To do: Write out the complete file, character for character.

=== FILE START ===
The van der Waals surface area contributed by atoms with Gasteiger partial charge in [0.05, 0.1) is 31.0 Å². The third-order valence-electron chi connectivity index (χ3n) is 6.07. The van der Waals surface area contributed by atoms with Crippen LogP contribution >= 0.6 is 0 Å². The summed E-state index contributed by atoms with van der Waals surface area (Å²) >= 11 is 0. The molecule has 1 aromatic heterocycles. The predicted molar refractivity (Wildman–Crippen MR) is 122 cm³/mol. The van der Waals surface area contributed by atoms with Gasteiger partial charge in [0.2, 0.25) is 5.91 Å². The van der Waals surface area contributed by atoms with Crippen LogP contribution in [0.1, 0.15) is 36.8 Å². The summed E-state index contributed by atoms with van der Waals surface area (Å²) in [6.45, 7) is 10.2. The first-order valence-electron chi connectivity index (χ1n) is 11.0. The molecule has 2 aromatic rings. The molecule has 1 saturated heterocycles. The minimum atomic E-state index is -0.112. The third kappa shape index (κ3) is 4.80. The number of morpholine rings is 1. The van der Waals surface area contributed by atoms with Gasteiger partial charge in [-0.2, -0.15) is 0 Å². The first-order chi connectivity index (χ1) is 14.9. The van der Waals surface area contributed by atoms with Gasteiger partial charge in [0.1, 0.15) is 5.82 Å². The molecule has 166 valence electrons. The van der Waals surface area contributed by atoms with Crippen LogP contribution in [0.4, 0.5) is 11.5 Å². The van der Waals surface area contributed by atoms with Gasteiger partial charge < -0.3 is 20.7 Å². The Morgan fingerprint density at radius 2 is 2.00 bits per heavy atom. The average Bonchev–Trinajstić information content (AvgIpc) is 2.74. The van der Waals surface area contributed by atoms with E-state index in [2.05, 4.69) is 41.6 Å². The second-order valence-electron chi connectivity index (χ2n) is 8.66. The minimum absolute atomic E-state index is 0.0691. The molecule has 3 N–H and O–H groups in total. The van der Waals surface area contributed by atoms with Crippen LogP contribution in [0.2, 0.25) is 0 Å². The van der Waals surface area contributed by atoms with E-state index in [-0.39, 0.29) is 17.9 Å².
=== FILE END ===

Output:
The van der Waals surface area contributed by atoms with Gasteiger partial charge in [0.05, 0.1) is 31.0 Å². The third-order valence-electron chi connectivity index (χ3n) is 6.07. The van der Waals surface area contributed by atoms with Crippen LogP contribution >= 0.6 is 0 Å². The summed E-state index contributed by atoms with van der Waals surface area (Å²) >= 11 is 0. The molecule has 1 aromatic heterocycles. The predicted molar refractivity (Wildman–Crippen MR) is 122 cm³/mol. The van der Waals surface area contributed by atoms with Gasteiger partial charge in [0.2, 0.25) is 5.91 Å². The van der Waals surface area contributed by atoms with Crippen LogP contribution in [0.1, 0.15) is 36.8 Å². The summed E-state index contributed by atoms with van der Waals surface area (Å²) in [6.45, 7) is 10.2. The first-order valence-electron chi connectivity index (χ1n) is 11.0. The molecule has 2 aromatic rings. The molecule has 1 saturated heterocycles. The minimum atomic E-state index is -0.112. The third kappa shape index (κ3) is 4.80. The number of morpholine rings is 1. The van der Waals surface area contributed by atoms with Gasteiger partial charge in [-0.2, -0.15) is 0 Å². The first-order chi connectivity index (χ1) is 14.9. The van der Waals surface area contributed by atoms with Gasteiger partial charge in [0.1, 0.15) is 5.82 Å². The molecule has 166 valence electrons. The van der Waals surface area contributed by atoms with Crippen LogP contribution in [0.4, 0.5) is 11.5 Å². The van der Waals surface area contributed by atoms with Gasteiger partial charge < -0.3 is 20.7 Å². The Morgan fingerprint density at radius 2 is 2.00 bits per heavy atom. The average Bonchev–Trinajstić information content (AvgIpc) is 2.74. The van der Waals surface area contributed by atoms with E-state index in [2.05, 4.69) is 41.6 Å². The second-order valence-electron chi connectivity index (χ2n) is 8.66. The minimum absolute atomic E-state index is 0.0691. The molecule has 3 N–H and O–H groups in total. The van der Waals surface area contributed by atoms with Crippen LogP contribution in [0.2, 0.25) is 0 Å². The van der Waals surface area contributed by atoms with E-state index in [-0.39, 0.29) is 17.9 Å².